April 19, 2024
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Andorra Travel: 6 Tips You Need to Know

Andorra is a small, independent country sitting in between Spain and France in the Pyrenees.  It may not be the first country you think of when planning a European holiday; however, it does have a lot to offer to tourists.  In fact, Andorra travel is ramping up and the country is almost entirely geared towards tourism.  Numerous ski resorts have opened up over the past few years, and the tax free shopping is a huge draw for many.

Despite being just a small mountain territory, it’s still worth planning ahead for your visit, however.  And this means being aware of the cultures, customs and risks.  While Andorra is, on the whole, safe, here are some tips to keep in mind before you travel.

Be Respectful

There is very little crime in Andorra, and this could possibly be put down to the country wanting to entice tourism.  However, it’s got a lot to do with Andorran culture as well.  The Andorran people are friendly and welcoming to all who visit them.  And, with the second highest life expectancy in the world, and the beautiful countryside surrounding them, it’s not really any surprise.

That said, it’s important to keep in mind that Andorrans are very proud of their culture.  While much of this is heavily influenced by Spain and France, it is very important not to refer to them as such.  Doing so could strain their sense of hospitality.

Know That You May Be Charged Tax Upon Exiting Andorra

While Andorra is a tax haven, there are strict controls on what you can take across the border without having to pay any tax.  Similar to an airport duty free, you can take 350ml of perfume, 300 cigarettes, 5l of wine and 1.5l of spirits without paying tax.  Food is also controlled, so make sure not to take too much back with you.

If you are planning on transporting a lot of goods, it’s best to arrive at customs outside of peak time.  Congestion can be bad during the weekends.

Pay Attention to Ski Reports

There are dozens of different ski slopes in Andorra, and this can make it hard to keep up with any potential dangers and slope closures.  This means you need to pay special attention to ski condition reports.  There are a number of websites that can help you with this, including Snow Forecast and On The Snow.

If you plan on skiing off piste, rather than at one of the resorts, make sure to take a map with you.  Ideally you should follow a signposted trail as well, or hire a guide.  The vast amount of trails means it’s relatively easy to get lost.

Bonus tip: If you’re planning on doing a lot of skiing on your Andorra holiday, invest in a Ski Andorra Pass.  These can be purchased from the Grandvalira website and will give you access to over 280km of runs at a discounted rate.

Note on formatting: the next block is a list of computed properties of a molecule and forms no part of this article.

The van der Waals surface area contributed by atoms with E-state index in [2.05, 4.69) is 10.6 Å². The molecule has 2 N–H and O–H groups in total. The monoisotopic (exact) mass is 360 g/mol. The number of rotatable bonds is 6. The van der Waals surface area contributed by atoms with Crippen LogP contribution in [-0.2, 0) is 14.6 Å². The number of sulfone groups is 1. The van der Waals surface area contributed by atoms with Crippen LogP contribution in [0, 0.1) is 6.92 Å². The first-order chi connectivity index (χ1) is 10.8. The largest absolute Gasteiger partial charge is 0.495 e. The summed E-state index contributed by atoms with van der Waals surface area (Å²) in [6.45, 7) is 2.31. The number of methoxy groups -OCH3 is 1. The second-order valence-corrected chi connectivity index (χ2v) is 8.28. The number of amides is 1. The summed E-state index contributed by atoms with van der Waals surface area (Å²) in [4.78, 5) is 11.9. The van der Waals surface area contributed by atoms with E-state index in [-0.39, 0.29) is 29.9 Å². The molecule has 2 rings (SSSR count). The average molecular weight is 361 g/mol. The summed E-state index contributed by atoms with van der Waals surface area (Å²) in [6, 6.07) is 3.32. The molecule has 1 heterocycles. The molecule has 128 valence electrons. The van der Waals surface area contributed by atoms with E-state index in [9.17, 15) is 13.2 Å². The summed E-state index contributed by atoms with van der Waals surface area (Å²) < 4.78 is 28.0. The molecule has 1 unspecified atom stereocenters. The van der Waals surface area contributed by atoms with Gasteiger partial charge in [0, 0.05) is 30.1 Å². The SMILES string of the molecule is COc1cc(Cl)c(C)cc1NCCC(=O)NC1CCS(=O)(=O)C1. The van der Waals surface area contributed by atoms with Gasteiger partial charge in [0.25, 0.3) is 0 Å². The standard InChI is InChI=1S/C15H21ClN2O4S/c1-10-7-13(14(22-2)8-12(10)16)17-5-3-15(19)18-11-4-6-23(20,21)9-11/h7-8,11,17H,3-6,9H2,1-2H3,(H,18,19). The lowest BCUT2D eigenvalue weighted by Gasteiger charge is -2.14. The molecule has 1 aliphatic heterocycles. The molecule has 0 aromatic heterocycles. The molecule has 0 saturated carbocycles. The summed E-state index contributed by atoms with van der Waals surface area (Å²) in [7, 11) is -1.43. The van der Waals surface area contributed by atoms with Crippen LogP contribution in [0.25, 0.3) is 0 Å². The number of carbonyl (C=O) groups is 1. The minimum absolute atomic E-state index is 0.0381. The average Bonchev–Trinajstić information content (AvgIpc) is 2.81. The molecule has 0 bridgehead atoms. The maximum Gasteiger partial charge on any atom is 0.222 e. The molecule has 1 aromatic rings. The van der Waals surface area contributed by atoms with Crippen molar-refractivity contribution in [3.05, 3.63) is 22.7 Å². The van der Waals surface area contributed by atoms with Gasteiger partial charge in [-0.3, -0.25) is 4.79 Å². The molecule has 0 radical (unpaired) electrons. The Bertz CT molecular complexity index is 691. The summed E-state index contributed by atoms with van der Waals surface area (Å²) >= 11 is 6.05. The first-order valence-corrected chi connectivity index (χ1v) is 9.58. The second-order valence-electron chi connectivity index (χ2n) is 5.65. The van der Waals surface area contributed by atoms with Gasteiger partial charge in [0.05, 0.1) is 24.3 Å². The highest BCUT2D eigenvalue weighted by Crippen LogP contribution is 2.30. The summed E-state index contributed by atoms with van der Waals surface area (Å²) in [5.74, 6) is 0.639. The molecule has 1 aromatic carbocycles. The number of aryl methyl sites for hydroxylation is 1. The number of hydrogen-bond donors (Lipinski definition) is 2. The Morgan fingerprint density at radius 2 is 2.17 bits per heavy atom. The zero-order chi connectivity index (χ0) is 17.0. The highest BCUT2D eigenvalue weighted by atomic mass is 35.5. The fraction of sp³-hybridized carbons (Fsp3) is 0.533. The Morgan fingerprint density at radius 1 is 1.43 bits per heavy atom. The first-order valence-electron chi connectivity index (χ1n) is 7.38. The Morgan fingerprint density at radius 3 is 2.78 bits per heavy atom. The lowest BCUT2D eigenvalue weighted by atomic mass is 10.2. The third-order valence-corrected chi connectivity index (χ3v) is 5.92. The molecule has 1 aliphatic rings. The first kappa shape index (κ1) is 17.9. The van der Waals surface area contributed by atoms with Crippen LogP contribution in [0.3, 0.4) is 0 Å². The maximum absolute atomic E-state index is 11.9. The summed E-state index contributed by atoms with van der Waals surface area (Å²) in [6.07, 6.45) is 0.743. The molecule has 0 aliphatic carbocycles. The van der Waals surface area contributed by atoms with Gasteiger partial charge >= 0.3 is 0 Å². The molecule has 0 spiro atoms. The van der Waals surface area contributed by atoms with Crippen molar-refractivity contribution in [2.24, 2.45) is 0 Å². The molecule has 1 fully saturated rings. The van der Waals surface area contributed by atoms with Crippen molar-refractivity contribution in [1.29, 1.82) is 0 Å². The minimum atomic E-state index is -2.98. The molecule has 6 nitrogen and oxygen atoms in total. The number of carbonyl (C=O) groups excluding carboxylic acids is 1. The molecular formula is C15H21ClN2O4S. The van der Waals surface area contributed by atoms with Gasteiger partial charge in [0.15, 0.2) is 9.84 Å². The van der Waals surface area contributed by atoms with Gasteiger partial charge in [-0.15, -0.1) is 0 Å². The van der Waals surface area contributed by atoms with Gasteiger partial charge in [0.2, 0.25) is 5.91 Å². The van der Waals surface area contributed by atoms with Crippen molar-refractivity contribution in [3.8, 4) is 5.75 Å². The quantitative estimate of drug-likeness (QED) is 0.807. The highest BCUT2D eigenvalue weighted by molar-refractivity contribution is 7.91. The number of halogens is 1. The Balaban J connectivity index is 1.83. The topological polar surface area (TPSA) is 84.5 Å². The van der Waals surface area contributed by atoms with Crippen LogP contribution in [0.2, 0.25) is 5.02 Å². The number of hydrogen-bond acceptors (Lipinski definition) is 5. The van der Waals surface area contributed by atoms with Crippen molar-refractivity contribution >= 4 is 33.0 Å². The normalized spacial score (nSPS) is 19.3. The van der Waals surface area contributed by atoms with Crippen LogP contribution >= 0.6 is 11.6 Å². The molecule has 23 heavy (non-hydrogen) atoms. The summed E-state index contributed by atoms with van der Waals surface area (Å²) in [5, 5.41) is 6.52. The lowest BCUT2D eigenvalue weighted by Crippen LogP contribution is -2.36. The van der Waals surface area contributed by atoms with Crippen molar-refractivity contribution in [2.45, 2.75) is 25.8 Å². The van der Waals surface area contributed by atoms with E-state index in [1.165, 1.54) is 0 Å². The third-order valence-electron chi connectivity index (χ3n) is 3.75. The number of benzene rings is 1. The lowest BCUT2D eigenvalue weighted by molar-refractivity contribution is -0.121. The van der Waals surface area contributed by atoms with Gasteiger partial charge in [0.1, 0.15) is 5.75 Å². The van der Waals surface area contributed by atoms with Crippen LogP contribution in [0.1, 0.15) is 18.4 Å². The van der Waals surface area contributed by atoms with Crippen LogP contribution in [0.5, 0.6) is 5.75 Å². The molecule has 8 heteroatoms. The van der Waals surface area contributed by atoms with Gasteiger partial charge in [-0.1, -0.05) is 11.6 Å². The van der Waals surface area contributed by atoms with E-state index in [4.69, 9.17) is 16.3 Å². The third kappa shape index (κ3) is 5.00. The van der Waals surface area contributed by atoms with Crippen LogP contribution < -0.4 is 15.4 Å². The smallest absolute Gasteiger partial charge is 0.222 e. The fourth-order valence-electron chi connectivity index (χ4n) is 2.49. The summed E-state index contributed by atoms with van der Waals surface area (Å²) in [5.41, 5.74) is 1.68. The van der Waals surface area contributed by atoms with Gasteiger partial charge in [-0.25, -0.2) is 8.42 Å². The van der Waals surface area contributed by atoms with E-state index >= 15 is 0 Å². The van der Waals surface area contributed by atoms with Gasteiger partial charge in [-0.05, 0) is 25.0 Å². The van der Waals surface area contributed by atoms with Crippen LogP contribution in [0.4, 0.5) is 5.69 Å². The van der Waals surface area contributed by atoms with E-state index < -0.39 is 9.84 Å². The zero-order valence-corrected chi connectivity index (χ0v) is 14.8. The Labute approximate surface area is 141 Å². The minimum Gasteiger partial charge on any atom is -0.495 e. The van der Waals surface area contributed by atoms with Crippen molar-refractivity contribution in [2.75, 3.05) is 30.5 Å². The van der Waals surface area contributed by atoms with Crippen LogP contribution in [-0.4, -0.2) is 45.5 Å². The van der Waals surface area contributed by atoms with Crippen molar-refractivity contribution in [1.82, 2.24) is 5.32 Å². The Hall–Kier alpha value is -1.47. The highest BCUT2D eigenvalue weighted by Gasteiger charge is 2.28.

Andorra Travel

Get a Fishing License

Trout fishing in Andorra’s rivers and lakes is a popular pastime and many tourists are joining the locals and getting in on the action.  If you want to give fishing a go, it’s important, however, to get a fishing license.  These can be picked up from tourist information centres and tackle shops in all of the main towns and cities.  The shop owner will also be able to provide you with information about the best sites to visit, and the opening dates – this is dependent on the amount of snowfall.

While travelling to a fishing spot, do be careful on the terrain.  While many of the summer hiking routes are well marked, the sheer climbs and rugged trails aren’t the easiest to navigate.  Making sure you are well prepared and have let someone know where you are going is key.

Be Wary of Wild Boar

When walking around the Andorran shops, you may be surprised by the amount of heavy weaponry on display.  Everything from submachine guns to sniper rifles can be found stacked next to tins of beans and postcards.  The reason for this is the strong hunting tradition in Andorra.  The official hunting season begins in September, and brings thousands out to the valleys.  Native deer and wild boars are the most common targets.

The reason we’ve added this tip in is because, even if you aren’t hunting, it pays to be wary of wild boar.  They can be seen during all seasons in the Andorran forests, and their numbers haven’t dwindled despite being hunted.  While most wild boar will run away upon hearing humans, some may attack, especially if they are defending their young.  If you feel in danger, don’t run.  Instead, climb the nearest tree and wait for the threat to abate.

Leave the Car Behind

One of the few frustrating things that tourists encounter in Andorra is the traffic.  The only way into and out of the country is through the narrow valleys.  And, with icy conditions being common, you’ll want to have some experience of winter driving behind you.

With commuters, tourists and locals all using the same narrow passes, congestion can be bad.  Parking can be just as much of a nightmare, and you don’t want to ignore the restrictions as the parking inspectors are surprisingly dedicated.

It’s not all doom and gloom, however.  There’s really no need to take a car into the country at all.  Regular buses travel into Andorra from the nearby airports of Girona, Barcelona, Carcassone, Perpignan and Toulouse.  Much of the accommodation in the country also offers airport transfers.

Andorra is a fantastic place to visit for a holiday, but it’s well worth keeping the above tips in mind.

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